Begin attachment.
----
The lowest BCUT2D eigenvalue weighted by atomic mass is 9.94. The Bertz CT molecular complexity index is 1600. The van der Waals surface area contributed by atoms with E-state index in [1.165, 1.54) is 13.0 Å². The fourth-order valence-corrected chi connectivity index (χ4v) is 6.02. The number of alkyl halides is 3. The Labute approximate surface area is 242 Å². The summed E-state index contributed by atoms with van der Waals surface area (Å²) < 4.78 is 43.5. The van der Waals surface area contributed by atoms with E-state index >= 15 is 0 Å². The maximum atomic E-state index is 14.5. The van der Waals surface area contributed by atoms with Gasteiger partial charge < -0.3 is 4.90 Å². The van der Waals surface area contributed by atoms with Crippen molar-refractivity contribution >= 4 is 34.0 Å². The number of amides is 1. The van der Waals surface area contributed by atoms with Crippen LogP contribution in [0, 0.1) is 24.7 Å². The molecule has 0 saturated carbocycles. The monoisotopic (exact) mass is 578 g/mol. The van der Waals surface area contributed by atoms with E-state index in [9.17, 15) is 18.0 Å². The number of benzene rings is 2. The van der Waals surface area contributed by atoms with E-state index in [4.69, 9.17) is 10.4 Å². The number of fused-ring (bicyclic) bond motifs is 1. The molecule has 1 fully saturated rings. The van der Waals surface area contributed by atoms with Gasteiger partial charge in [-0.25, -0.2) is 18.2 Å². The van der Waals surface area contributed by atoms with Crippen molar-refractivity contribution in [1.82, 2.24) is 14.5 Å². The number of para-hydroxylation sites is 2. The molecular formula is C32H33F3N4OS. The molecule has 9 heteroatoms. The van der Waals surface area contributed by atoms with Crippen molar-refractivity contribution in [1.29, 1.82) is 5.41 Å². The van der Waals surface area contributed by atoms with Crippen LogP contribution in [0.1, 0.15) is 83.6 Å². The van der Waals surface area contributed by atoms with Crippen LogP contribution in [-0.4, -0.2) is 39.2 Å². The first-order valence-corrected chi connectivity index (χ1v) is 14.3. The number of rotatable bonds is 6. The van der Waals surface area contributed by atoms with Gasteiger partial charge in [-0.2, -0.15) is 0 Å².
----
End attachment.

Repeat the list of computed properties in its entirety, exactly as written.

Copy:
The lowest BCUT2D eigenvalue weighted by atomic mass is 9.94. The Bertz CT molecular complexity index is 1600. The van der Waals surface area contributed by atoms with E-state index in [1.165, 1.54) is 13.0 Å². The fourth-order valence-corrected chi connectivity index (χ4v) is 6.02. The number of alkyl halides is 3. The Labute approximate surface area is 242 Å². The summed E-state index contributed by atoms with van der Waals surface area (Å²) < 4.78 is 43.5. The van der Waals surface area contributed by atoms with E-state index >= 15 is 0 Å². The maximum atomic E-state index is 14.5. The van der Waals surface area contributed by atoms with Gasteiger partial charge < -0.3 is 4.90 Å². The van der Waals surface area contributed by atoms with Crippen molar-refractivity contribution >= 4 is 34.0 Å². The number of amides is 1. The van der Waals surface area contributed by atoms with Crippen LogP contribution in [0, 0.1) is 24.7 Å². The molecule has 0 saturated carbocycles. The monoisotopic (exact) mass is 578 g/mol. The van der Waals surface area contributed by atoms with E-state index in [9.17, 15) is 18.0 Å². The number of benzene rings is 2. The van der Waals surface area contributed by atoms with E-state index in [4.69, 9.17) is 10.4 Å². The number of fused-ring (bicyclic) bond motifs is 1. The molecule has 1 fully saturated rings. The van der Waals surface area contributed by atoms with Gasteiger partial charge in [-0.25, -0.2) is 18.2 Å². The van der Waals surface area contributed by atoms with Crippen molar-refractivity contribution in [1.82, 2.24) is 14.5 Å². The number of para-hydroxylation sites is 2. The molecular formula is C32H33F3N4OS. The molecule has 9 heteroatoms. The van der Waals surface area contributed by atoms with Crippen molar-refractivity contribution in [1.29, 1.82) is 5.41 Å². The van der Waals surface area contributed by atoms with Crippen LogP contribution in [0.1, 0.15) is 83.6 Å². The van der Waals surface area contributed by atoms with Crippen LogP contribution in [-0.4, -0.2) is 39.2 Å². The first-order valence-corrected chi connectivity index (χ1v) is 14.3. The number of rotatable bonds is 6. The van der Waals surface area contributed by atoms with Gasteiger partial charge in [-0.2, -0.15) is 0 Å².